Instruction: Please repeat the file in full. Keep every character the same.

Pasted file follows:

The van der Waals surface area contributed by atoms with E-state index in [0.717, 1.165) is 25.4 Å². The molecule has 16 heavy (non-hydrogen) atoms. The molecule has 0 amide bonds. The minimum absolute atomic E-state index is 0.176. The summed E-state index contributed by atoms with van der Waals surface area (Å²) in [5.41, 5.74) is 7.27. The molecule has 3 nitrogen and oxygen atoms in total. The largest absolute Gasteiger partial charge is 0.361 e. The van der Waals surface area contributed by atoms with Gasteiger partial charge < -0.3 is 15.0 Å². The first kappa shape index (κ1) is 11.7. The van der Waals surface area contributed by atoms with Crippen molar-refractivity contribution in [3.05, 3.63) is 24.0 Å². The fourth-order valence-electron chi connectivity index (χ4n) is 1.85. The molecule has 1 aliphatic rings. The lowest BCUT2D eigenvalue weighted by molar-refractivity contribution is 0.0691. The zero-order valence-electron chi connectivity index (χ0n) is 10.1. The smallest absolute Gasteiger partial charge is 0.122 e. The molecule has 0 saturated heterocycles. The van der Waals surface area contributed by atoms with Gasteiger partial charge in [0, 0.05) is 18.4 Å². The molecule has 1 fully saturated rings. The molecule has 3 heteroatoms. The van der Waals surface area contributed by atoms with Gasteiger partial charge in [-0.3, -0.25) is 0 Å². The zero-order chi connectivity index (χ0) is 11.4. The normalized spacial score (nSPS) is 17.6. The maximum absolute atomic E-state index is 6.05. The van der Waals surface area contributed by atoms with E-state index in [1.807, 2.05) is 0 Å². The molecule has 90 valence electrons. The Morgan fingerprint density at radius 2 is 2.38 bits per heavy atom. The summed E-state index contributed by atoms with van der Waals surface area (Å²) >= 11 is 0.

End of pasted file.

The van der Waals surface area contributed by atoms with E-state index in [0.717, 1.165) is 25.4 Å². The molecule has 16 heavy (non-hydrogen) atoms. The molecule has 0 amide bonds. The minimum absolute atomic E-state index is 0.176. The summed E-state index contributed by atoms with van der Waals surface area (Å²) in [5.41, 5.74) is 7.27. The molecule has 3 nitrogen and oxygen atoms in total. The largest absolute Gasteiger partial charge is 0.361 e. The van der Waals surface area contributed by atoms with Gasteiger partial charge < -0.3 is 15.0 Å². The first kappa shape index (κ1) is 11.7. The van der Waals surface area contributed by atoms with Crippen molar-refractivity contribution in [3.05, 3.63) is 24.0 Å². The fourth-order valence-electron chi connectivity index (χ4n) is 1.85. The molecule has 1 aliphatic rings. The lowest BCUT2D eigenvalue weighted by molar-refractivity contribution is 0.0691. The zero-order valence-electron chi connectivity index (χ0n) is 10.1. The smallest absolute Gasteiger partial charge is 0.122 e. The molecule has 0 saturated heterocycles. The van der Waals surface area contributed by atoms with Gasteiger partial charge in [0, 0.05) is 18.4 Å². The molecule has 1 fully saturated rings. The molecule has 3 heteroatoms. The van der Waals surface area contributed by atoms with Gasteiger partial charge in [-0.3, -0.25) is 0 Å². The zero-order chi connectivity index (χ0) is 11.4. The normalized spacial score (nSPS) is 17.6. The maximum absolute atomic E-state index is 6.05. The van der Waals surface area contributed by atoms with E-state index in [1.807, 2.05) is 0 Å². The molecule has 90 valence electrons. The Morgan fingerprint density at radius 2 is 2.38 bits per heavy atom. The summed E-state index contributed by atoms with van der Waals surface area (Å²) >= 11 is 0.